By Dakota Phillips
Dakota, of Elgin, IA, is a junior majoring in Chinese and communication studies at the University of Iowa. He is currently studying abroad in Tianjin, China on the Iowa in Tianjin summer program.
We got up at 3 a.m. to drive to Chicago. For whatever reason when I got up, I left my eyeglasses on my bed. Moments later, my loving dad accidentally sat on them, rendering them unwearable. I determined it best to go without and wait until I reached China to get them repaired.
I didn't sleep much that night. I'd like to deny my excitement, but it kept me awake. We drove to the airport and stopped for McDonald's breakfast. McDonald's…because they're open.
At the airport. $100 for a second bag. Thanks, Dad. Sir, you have to move your car. Bye, Dad. This is where we part. Bye, Mom.
Please take off your shoes. Seat C20. Uneventful flight to LAX. The in-flight movie before the stream of crap reality TV was The Lego Movie.
Upon landing in LAX, it took me quite a while to find my terminal. I landed in T6, and was told to go the Bradley Building. Once at the Bradley Building, I was told to go to T2. I went to T2 and got in line with a few hundred Chinese people and a sprinkling of white people and a couple of Middle Eastern people. Neither here nor there, but it was my first taste of being the minority.
All aboard. We got on the plane which was playing some Oriental style music that was flute-centric. There was a small pillow, a small blanket, and a pair of odd two-pronged headphones that played separate mono channels in order to create a stereo effect.
My screen on the Air China flight
Thenextseveralhours sortofrantogether therewasaconstantstruggle totry to STAYAWAKE orsleep to stave offjetlagjetlag I wound up watching quite a few movies. I watched the original Ocean's Eleven. I watched the Woody Allen movie 'Midnight in Paris'. It was at this point that my love for Woody Allen redoubled, even though he keeps making the same movie.
Ladies and Gentlemen, we're beginning our descent into Beijing, please turn off your electronic devices and fasten your seatbelts. Thank you for your cooperation.
Off the plane with the sea of jet-lagged nationals.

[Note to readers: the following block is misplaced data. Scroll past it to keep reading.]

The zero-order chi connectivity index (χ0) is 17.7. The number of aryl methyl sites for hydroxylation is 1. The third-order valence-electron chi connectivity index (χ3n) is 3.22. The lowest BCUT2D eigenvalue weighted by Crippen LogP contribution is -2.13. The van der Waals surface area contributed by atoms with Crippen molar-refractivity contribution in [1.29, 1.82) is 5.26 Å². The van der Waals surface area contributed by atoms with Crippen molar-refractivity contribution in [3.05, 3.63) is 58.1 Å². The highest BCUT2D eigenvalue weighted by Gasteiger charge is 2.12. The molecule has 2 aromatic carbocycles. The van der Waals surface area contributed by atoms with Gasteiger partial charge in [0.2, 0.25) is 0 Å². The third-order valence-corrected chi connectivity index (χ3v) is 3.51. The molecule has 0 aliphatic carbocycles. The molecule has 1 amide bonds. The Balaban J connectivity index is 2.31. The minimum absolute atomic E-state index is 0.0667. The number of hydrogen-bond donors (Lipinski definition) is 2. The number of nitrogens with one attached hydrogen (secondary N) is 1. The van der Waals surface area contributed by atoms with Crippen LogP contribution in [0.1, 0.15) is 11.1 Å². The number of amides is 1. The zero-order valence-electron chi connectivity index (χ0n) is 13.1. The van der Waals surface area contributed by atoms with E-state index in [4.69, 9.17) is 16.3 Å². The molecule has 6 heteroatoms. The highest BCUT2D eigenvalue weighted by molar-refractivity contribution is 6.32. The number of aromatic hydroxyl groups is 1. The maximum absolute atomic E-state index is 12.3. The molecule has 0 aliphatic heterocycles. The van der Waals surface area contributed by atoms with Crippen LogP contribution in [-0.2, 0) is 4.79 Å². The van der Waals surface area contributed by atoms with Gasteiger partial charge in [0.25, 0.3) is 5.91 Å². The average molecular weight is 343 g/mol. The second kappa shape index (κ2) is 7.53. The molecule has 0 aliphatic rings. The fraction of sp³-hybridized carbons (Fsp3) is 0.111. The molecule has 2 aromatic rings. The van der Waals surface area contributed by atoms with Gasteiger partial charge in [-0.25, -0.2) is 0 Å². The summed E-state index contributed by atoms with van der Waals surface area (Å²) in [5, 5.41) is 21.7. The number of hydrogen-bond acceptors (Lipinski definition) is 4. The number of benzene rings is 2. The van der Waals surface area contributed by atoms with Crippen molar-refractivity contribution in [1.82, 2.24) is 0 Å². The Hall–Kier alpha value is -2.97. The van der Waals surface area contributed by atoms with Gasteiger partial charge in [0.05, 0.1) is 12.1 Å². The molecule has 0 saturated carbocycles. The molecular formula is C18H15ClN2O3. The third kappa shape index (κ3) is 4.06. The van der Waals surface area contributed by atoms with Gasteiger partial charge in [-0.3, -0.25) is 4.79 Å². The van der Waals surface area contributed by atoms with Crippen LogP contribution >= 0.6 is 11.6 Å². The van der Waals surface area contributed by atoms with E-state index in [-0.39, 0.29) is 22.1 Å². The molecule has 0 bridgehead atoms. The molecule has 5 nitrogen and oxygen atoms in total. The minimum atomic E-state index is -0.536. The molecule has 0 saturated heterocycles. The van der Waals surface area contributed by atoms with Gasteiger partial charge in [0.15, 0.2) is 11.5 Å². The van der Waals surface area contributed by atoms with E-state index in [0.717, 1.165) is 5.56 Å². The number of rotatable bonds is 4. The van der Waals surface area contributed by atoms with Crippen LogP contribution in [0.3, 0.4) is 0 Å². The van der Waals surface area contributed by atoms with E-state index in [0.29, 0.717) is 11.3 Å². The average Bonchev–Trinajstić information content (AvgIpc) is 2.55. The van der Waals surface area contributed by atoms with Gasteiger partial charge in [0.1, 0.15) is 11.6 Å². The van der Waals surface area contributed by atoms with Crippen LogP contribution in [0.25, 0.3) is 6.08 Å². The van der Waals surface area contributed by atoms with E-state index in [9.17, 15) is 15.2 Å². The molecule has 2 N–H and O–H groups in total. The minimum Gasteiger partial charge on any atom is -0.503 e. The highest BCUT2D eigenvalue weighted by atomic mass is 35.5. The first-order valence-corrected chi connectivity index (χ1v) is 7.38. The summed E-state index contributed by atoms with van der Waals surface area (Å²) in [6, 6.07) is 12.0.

Customs first. I get it, but there is an implication that if you're denied access to the country that you don't get your things back. It's the least of your worries, but still. Queue up in one of the several 'FOREIGNERS' lines for customs. Do you have your yellow paper? No? Go fill out a yellow paper.
Mandatory arrivals card for customs inspection
Welcome to China. 谢谢.
The first thing I see past customs is a KFC on the second floor. This airport is truly enormous. A labyrinth of high ceilings connected by automated trams that are filled wall to wall with people respectfully trying not to stare. Honestly, the novelty of the white American was thankfully less than anticipated.
I picked up my bags and pulled them out of the airport. I got swindled by my cabbie, but I got to my hotel safely and in good time. Exhausted, I took the elevator to the seventh floor, opened the door to room 718, opened my bags, unsuccessfully tried to connect to the internet, and fell asleep alone on the bed at 8 pm local time, 20 hours after I started in Chicago.
Me: Wei? (Hello?)
Me: Ni hui shuo yingwen ma? (Can you speak English?)
Three milliseconds later the door opens with a Chinese bellhop and this strapping young man named Dan Snow appeared. I leapt into some pajamas, made with the pleasantries, and laid the groundwork for what would eventually come a true friendship with my roommate for the next few days at the hotel.